How to Stand Out from the Competition 

Module 4

Getting a Leg Up on Competitors
Part 1

The most important aspect of your Unique Value Proposition is that it is exactly that: unique.
The only way to offer something unique is to know what your competitors are offering
and make sure you provide something different and more attractive.

Improving Your Investigative Prowess

A necessary part of writing your UVP is to research the competition, which is done best from an objective point of view. There are two parts to spying on the competition. The first part is to look at the actual services and marketing of your competition, which we’ll dive into in this module. The second part is to analyze the client relationships your competition has, which will be discussed further in part two in the next module.

You’ll be using the information you gather here in modules 4-5 to create a “report card” of sorts or your competitor that shows where they excel and where they fall short. Take a look at your strengths and weaknesses and compare.

Your practice’s natural strengths – the areas where you excel without necessarily trying – offer the best starting point for creating your UVP. For example, if you’re naturally faster at what you do than the competition, this is a good point to emphasize.

Remember as you do your research to try and be as objective as possible without bias. If you were the client, what would you be looking for? Where would you look for these services? Is your competition occupying spaces where you would look for them? Are they mostly online? What are their physical marketing efforts? Are clients responding positively or negatively? How would you do it differently, or better?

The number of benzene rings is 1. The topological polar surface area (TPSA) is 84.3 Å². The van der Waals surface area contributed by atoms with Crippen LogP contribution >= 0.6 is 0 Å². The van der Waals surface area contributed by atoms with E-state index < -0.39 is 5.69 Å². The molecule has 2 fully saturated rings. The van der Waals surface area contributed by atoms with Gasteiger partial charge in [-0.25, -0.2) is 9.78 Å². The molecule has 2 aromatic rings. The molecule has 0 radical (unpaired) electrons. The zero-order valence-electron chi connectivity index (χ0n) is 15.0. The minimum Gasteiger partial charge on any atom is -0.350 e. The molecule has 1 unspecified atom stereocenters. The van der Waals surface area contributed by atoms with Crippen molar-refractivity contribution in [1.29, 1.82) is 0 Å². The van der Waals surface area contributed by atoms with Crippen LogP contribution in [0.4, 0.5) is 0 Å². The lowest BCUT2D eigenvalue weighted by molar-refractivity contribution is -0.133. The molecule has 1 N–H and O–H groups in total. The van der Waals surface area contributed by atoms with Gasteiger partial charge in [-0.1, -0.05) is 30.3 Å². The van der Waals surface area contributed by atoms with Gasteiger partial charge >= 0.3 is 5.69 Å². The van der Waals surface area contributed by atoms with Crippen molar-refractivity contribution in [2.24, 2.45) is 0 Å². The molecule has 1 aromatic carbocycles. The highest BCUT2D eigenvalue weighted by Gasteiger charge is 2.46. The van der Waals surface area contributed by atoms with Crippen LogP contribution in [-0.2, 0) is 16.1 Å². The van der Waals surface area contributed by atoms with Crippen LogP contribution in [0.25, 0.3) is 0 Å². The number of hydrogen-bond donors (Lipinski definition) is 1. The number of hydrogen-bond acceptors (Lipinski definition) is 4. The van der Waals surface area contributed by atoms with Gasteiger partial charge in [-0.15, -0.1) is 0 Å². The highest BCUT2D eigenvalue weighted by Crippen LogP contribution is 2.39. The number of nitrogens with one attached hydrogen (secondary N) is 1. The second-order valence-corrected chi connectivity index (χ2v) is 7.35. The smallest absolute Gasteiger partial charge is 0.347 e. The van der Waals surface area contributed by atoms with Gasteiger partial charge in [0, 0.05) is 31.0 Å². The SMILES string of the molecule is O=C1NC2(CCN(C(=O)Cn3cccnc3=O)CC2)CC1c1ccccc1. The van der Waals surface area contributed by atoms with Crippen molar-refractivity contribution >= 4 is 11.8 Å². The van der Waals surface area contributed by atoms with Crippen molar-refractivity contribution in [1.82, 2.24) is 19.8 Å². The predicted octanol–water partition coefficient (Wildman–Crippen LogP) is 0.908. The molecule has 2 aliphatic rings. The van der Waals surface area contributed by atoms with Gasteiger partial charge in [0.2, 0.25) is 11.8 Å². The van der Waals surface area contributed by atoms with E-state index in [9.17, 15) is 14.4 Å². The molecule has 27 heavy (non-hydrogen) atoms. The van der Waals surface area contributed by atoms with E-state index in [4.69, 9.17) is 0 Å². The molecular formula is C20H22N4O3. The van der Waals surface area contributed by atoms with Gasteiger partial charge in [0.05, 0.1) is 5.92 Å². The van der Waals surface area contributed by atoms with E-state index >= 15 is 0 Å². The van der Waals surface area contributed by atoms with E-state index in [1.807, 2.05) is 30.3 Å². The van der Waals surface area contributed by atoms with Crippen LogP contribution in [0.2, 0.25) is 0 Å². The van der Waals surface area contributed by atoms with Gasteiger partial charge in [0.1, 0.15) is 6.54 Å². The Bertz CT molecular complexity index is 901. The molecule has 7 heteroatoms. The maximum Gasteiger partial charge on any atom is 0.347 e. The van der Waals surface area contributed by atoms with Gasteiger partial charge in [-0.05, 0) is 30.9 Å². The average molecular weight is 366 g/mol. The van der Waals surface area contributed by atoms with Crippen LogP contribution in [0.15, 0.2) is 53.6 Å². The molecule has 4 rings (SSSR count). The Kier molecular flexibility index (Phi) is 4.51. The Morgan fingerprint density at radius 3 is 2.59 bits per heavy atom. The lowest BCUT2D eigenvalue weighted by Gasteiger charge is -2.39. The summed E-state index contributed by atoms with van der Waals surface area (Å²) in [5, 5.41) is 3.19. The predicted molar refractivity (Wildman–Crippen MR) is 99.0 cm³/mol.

Researching Services

The best way to understand your competition is to spend time researching your competitors’ services as if you were going to use them yourself. In particular, look at how they meet (or don’t meet) the needs of your clients. It also helps to understand how your clientele feels about your competitors’ services, so keep your eyes and ears out for any mentions of them. Make a phone call to inquire about services and ask questions. Find them online through their website and social media accounts. What are they doing and saying? How are clients responding?

A good way to compare services is to create a simple service comparison table that lists features in a way that shows their differences. These service comparisons are typically done by a company’s service manager, but for even better results, you can get your clients or members of your target market involved. This yields more accurate and objective information on your clients’ preferences.

Study Their Marketing